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Endoscopic Treatment of Transesophageal Echocardiography-Induced Esophageal Perforation


Herbold, Till; Chon, Seung-Hun; Grimminger, Peter; Maus, Martin KH; Schmidt, Henner; Fuchs, Hans; Brinkmann, Sebastian; Bludau, Marc; Gutschow, Christian; Schröder, Wolfgang; Hölscher, Arnulf H; Leers, Jessica M (2018). Endoscopic Treatment of Transesophageal Echocardiography-Induced Esophageal Perforation. Journal of laparoendoscopic & advanced surgical techniques. Part A, 28(4):422-428.

Abstract

Background: Perforation of the esophagus is the most severe complication of transesophageal echocardiography (TEE) and can lead to mediastinitis, pleural empyema, or peritonitis. Currently, the majority of patients receive operative treatment with only 6% treated endoscopically. We report our experience with endoscopic and conservative approaches.
Methods: We retrospectively reviewed all patients treated for esophageal perforation and included all patients with perforation caused by TEE. All patients with perforation of the esophagus by TEE probe underwent conservative or endoscopic treatment, drainage of pleural and mediastinal retentions, and adjusted to antibiotic therapy.
Results: From January 2004 to December 2014 a total of 109 patients were treated for esophageal perforation in our department. In 6 patients (5.5%) the perforation was caused by TEE. Location was cervical and midthoracic in 2 and 4 cases, respectively. All patients underwent successful endoscopic treatment and no further surgical procedure, such as esophageal suture or resection was necessary. The mean time between TEE and therapy of the perforation was 7.3 days. In all patients closure of the leakage could be achieved within 30 days. Mortality rate was 0%.
Conclusions: Esophageal perforations caused by TEE are typically small, in the cervical and mid esophagus, and minimally contaminated. These are good prognostic factors for successful endoscopic treatment with preservation of the esophagus. Operative treatment should only be considered in cases of failed endoscopic treatment.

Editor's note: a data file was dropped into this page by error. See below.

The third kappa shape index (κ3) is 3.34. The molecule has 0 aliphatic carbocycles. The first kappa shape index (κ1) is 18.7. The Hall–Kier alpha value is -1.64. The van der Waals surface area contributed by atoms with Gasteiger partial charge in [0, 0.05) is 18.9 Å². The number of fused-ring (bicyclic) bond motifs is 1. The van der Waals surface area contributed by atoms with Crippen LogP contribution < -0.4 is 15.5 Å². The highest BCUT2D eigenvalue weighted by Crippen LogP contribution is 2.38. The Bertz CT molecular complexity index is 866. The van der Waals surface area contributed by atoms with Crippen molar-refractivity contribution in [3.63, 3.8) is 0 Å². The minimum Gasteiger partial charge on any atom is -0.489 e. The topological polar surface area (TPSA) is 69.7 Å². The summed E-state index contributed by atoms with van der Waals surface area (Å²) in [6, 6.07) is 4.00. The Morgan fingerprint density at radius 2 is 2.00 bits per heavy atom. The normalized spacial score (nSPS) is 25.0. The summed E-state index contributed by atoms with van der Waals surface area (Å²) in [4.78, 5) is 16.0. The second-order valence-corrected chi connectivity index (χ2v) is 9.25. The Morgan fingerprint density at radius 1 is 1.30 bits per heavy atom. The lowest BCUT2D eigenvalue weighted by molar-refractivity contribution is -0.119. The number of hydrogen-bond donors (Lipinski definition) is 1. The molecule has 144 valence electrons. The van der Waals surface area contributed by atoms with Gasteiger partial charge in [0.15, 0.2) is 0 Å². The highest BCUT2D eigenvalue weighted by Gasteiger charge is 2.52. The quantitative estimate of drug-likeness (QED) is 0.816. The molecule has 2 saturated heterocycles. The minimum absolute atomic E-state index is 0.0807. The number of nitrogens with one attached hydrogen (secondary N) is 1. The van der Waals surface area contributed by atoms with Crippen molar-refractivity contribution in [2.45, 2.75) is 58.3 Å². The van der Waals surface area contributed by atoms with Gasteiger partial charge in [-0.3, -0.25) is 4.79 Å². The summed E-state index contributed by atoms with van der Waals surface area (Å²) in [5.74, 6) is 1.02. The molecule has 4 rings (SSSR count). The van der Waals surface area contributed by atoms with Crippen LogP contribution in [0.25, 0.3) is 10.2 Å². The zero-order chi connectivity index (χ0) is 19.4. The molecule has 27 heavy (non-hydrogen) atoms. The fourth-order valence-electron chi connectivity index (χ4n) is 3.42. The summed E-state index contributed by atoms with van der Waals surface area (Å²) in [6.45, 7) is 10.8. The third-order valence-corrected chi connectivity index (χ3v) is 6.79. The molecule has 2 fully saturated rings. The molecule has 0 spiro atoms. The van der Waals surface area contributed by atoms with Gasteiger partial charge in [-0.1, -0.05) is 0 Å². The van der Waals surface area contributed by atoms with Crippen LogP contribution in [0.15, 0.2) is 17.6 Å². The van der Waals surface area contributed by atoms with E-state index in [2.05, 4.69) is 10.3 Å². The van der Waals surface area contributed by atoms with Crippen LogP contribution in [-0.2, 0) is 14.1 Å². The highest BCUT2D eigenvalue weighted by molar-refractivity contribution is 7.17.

Abstract

Background: Perforation of the esophagus is the most severe complication of transesophageal echocardiography (TEE) and can lead to mediastinitis, pleural empyema, or peritonitis. Currently, the majority of patients receive operative treatment with only 6% treated endoscopically. We report our experience with endoscopic and conservative approaches.
Methods: We retrospectively reviewed all patients treated for esophageal perforation and included all patients with perforation caused by TEE. All patients with perforation of the esophagus by TEE probe underwent conservative or endoscopic treatment, drainage of pleural and mediastinal retentions, and adjusted to antibiotic therapy.
Results: From January 2004 to December 2014 a total of 109 patients were treated for esophageal perforation in our department. In 6 patients (5.5%) the perforation was caused by TEE. Location was cervical and midthoracic in 2 and 4 cases, respectively. All patients underwent successful endoscopic treatment and no further surgical procedure, such as esophageal suture or resection was necessary. The mean time between TEE and therapy of the perforation was 7.3 days. In all patients closure of the leakage could be achieved within 30 days. Mortality rate was 0%.
Conclusions: Esophageal perforations caused by TEE are typically small, in the cervical and mid esophagus, and minimally contaminated. These are good prognostic factors for successful endoscopic treatment with preservation of the esophagus. Operative treatment should only be considered in cases of failed endoscopic treatment.

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Additional indexing

Item Type:Journal Article, refereed, further contribution
Communities & Collections:04 Faculty of Medicine > University Hospital Zurich > Clinic for Visceral and Transplantation Surgery
Dewey Decimal Classification:610 Medicine & health
Uncontrolled Keywords:Surgery
Language:English
Date:1 April 2018
Deposited On:28 Feb 2019 13:39
Last Modified:28 Feb 2019 13:40
Publisher:Mary Ann Liebert
ISSN:1092-6429
OA Status:Closed
Publisher DOI:https://doi.org/10.1089/lap.2017.0559
PubMed ID:29327976

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